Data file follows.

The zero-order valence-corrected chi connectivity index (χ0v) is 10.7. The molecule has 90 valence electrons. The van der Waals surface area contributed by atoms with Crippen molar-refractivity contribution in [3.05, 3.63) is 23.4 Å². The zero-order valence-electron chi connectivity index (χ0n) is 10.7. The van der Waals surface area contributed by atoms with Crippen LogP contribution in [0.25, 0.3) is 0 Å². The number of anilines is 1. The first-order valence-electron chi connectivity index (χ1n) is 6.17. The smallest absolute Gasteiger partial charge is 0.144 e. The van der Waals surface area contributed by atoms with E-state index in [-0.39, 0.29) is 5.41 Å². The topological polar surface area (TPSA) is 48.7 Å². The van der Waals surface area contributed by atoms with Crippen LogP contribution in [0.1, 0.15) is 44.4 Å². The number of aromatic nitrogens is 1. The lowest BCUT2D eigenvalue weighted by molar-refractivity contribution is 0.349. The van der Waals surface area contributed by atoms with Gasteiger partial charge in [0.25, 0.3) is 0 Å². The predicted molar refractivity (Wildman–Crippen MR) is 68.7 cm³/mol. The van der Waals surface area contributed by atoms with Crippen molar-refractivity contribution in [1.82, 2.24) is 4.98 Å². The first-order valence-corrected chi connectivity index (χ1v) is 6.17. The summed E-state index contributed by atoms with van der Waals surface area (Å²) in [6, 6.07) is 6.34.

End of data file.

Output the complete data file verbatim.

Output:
The zero-order valence-corrected chi connectivity index (χ0v) is 10.7. The molecule has 90 valence electrons. The van der Waals surface area contributed by atoms with Crippen molar-refractivity contribution in [3.05, 3.63) is 23.4 Å². The zero-order valence-electron chi connectivity index (χ0n) is 10.7. The van der Waals surface area contributed by atoms with Crippen LogP contribution in [0.25, 0.3) is 0 Å². The number of anilines is 1. The first-order valence-electron chi connectivity index (χ1n) is 6.17. The smallest absolute Gasteiger partial charge is 0.144 e. The van der Waals surface area contributed by atoms with E-state index in [-0.39, 0.29) is 5.41 Å². The topological polar surface area (TPSA) is 48.7 Å². The van der Waals surface area contributed by atoms with Crippen LogP contribution in [0.1, 0.15) is 44.4 Å². The number of aromatic nitrogens is 1. The lowest BCUT2D eigenvalue weighted by molar-refractivity contribution is 0.349. The van der Waals surface area contributed by atoms with Gasteiger partial charge in [0.25, 0.3) is 0 Å². The predicted molar refractivity (Wildman–Crippen MR) is 68.7 cm³/mol. The van der Waals surface area contributed by atoms with Crippen molar-refractivity contribution in [1.82, 2.24) is 4.98 Å². The first-order valence-corrected chi connectivity index (χ1v) is 6.17. The summed E-state index contributed by atoms with van der Waals surface area (Å²) in [6, 6.07) is 6.34.